Computer Science TAs
The department needs student lab TA's for COS 109, 126, 217 and 226 each semester. Information about becoming a lab TA is available here (http://labta.cs.princeton.edu/info.html). The head TA for Fall '16, Diana M Liao '17, hires lab TAs. The department also hires course assistants for courses from COS 126 to COS 432. Course assistants may be lab TAs for that one course or they may be graders. Maia Ginsburg, lecturer, coordinates grading assistants. She sends email to all CS majors and certificates in late August (requesting fall applicants) and again in January (requesting spring applicants). The deadline for Fall '16 was Tuesday, Sep 6. A few courses may consider applicants past that date. The form is here: goo.gl/4vpw4o.
Other Jobs in the Computer Science Department
Over the summer and sometimes during the semester, some computer science professors hire students to work on research or teaching projects. Colleen Kenny-McGinley will post these job announcements -- term-time, summer and post-graduation -- on the undergraduate bulletin board on the first floor. If you are interested in this kind of employment, check the bulletin board or come by the Undergraduate Office (room 210) to see what's available.
Jobs in Other Departments
During the semester there are various jobs on campus for computer science majors. OIT needs helpers trained in computing. And there are research projects in other departments that wish to hire students with programming skills. Colleen Kenny-McGinley will send out announcements of these opportunities via email.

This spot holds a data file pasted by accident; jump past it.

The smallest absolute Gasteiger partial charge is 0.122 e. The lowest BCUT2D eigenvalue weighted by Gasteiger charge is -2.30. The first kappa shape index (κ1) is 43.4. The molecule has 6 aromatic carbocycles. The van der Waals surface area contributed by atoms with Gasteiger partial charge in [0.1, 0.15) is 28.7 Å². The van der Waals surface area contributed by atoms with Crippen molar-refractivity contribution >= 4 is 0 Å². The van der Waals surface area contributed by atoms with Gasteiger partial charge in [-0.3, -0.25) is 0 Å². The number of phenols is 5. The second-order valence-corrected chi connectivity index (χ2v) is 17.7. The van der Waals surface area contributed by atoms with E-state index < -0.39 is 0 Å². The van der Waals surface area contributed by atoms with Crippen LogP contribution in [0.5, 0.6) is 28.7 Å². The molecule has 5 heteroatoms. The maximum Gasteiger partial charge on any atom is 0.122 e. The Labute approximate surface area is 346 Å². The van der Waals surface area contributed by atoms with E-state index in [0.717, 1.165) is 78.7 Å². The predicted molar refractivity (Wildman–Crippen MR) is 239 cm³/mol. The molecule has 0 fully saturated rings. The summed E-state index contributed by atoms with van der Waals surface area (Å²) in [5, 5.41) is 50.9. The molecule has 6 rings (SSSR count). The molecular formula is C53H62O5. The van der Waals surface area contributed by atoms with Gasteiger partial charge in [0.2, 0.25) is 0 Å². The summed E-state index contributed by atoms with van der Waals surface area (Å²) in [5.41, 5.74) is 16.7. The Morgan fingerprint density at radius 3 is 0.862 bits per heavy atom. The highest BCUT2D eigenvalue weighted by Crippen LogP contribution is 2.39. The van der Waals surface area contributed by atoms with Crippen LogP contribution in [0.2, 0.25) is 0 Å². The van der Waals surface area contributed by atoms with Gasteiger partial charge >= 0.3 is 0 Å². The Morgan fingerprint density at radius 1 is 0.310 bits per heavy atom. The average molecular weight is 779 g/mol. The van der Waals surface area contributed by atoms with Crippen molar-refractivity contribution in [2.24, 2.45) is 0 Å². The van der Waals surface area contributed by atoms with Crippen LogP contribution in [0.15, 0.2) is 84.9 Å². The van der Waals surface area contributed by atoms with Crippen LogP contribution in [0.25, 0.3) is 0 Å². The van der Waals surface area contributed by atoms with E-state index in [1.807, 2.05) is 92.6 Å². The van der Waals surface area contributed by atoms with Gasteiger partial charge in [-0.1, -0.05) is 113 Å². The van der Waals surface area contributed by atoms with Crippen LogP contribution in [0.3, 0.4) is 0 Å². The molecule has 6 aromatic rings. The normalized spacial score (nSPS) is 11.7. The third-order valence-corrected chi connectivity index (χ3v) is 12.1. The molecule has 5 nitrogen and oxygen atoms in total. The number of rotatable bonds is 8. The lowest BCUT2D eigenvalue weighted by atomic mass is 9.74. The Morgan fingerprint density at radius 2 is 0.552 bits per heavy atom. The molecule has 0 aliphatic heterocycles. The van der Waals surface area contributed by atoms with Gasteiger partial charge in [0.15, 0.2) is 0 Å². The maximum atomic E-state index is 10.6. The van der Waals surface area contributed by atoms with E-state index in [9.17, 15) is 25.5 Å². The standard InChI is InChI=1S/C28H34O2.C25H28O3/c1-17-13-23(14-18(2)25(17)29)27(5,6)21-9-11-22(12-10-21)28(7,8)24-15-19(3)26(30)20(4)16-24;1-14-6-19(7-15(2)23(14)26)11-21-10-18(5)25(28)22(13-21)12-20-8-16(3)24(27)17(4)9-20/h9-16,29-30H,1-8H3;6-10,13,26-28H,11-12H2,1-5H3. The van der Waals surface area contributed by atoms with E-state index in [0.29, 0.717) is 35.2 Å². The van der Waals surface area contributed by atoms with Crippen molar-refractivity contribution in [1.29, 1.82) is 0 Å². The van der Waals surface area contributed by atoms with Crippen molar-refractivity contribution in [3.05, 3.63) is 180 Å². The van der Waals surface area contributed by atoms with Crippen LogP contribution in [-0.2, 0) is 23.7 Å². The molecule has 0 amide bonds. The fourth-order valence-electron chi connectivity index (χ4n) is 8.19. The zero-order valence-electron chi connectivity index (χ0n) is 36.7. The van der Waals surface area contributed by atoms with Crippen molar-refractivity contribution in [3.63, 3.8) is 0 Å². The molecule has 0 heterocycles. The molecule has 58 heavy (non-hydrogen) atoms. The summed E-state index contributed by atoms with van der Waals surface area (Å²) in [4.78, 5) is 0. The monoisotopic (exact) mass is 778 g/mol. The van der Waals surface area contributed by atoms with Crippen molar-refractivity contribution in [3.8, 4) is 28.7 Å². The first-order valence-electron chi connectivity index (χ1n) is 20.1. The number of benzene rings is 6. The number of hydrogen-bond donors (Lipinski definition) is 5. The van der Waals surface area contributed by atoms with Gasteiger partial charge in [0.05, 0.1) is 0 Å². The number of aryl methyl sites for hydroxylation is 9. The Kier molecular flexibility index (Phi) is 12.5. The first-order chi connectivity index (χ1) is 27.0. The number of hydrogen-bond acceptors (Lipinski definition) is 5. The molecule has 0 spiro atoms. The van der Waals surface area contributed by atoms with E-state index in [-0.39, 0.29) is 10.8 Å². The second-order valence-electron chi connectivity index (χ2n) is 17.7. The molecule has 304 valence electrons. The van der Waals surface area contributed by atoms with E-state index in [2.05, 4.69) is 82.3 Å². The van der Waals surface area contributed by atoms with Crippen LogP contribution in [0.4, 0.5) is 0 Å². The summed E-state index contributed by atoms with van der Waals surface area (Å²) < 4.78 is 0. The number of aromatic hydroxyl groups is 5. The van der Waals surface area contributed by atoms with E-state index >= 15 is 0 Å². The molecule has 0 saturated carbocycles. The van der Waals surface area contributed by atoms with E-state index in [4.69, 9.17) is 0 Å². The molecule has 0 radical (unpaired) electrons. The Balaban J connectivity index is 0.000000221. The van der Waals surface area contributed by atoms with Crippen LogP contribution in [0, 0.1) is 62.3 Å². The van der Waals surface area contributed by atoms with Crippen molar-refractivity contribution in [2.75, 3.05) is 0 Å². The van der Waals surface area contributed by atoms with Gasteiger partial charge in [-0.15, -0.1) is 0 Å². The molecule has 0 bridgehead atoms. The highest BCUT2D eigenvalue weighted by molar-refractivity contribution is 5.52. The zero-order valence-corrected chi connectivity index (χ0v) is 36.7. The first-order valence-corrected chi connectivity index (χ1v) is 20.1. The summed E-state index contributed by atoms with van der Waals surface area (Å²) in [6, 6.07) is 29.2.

Finding an Internship
Career Services' HireTigers system is the primary employment and internship portal for Princeton students and features a comprehensive listing of all full-time, internship, and fellowship opportunities (and on-campus interviews) posted by employer organizations from a wide range of industries and fields. Career Services also offers extensive programs, services, and resources to assist students with career exploration such as individual career counseling and over 250 career-related events including workshops, career panels, alumni guest speakers, employer information sessions, and career fairs. Individual appointments and walk-ins for engineering students are available at E-Quad on Wednesdays during the academic year in addition to those at Career Services every day. For more information, visit Career Services’ website.
The computer science department gets a lot of requests from companies looking for talented computer science students to help them. In fact, we typically get so many requests that we cannot manage them ourselves -- the computer science department is not set up to be an employment center. Consequently, we forward these requests to Princeton's Career services. (Note: if you are a recruiter or are responsible for your company's hiring practices and are reading this, please contact Princeton students through Career Services.)